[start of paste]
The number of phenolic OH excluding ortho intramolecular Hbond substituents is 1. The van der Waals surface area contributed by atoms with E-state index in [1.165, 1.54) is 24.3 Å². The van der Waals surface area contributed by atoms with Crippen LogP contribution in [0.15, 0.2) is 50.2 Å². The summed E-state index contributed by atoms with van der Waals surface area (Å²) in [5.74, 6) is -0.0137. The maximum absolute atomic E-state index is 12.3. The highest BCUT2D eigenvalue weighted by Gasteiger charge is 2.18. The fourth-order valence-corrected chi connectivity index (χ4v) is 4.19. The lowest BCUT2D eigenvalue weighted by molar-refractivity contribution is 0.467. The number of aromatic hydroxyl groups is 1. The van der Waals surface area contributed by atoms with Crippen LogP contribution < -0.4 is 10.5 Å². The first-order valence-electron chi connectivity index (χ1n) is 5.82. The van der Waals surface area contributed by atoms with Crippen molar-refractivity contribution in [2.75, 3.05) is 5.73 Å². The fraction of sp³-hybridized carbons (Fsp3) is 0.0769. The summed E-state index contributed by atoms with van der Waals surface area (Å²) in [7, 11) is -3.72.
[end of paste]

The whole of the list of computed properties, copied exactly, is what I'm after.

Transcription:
The number of phenolic OH excluding ortho intramolecular Hbond substituents is 1. The van der Waals surface area contributed by atoms with E-state index in [1.165, 1.54) is 24.3 Å². The van der Waals surface area contributed by atoms with Crippen LogP contribution in [0.15, 0.2) is 50.2 Å². The summed E-state index contributed by atoms with van der Waals surface area (Å²) in [5.74, 6) is -0.0137. The maximum absolute atomic E-state index is 12.3. The highest BCUT2D eigenvalue weighted by Gasteiger charge is 2.18. The fourth-order valence-corrected chi connectivity index (χ4v) is 4.19. The lowest BCUT2D eigenvalue weighted by molar-refractivity contribution is 0.467. The number of aromatic hydroxyl groups is 1. The van der Waals surface area contributed by atoms with Crippen LogP contribution < -0.4 is 10.5 Å². The first-order valence-electron chi connectivity index (χ1n) is 5.82. The van der Waals surface area contributed by atoms with Crippen molar-refractivity contribution in [2.75, 3.05) is 5.73 Å². The fraction of sp³-hybridized carbons (Fsp3) is 0.0769. The summed E-state index contributed by atoms with van der Waals surface area (Å²) in [7, 11) is -3.72.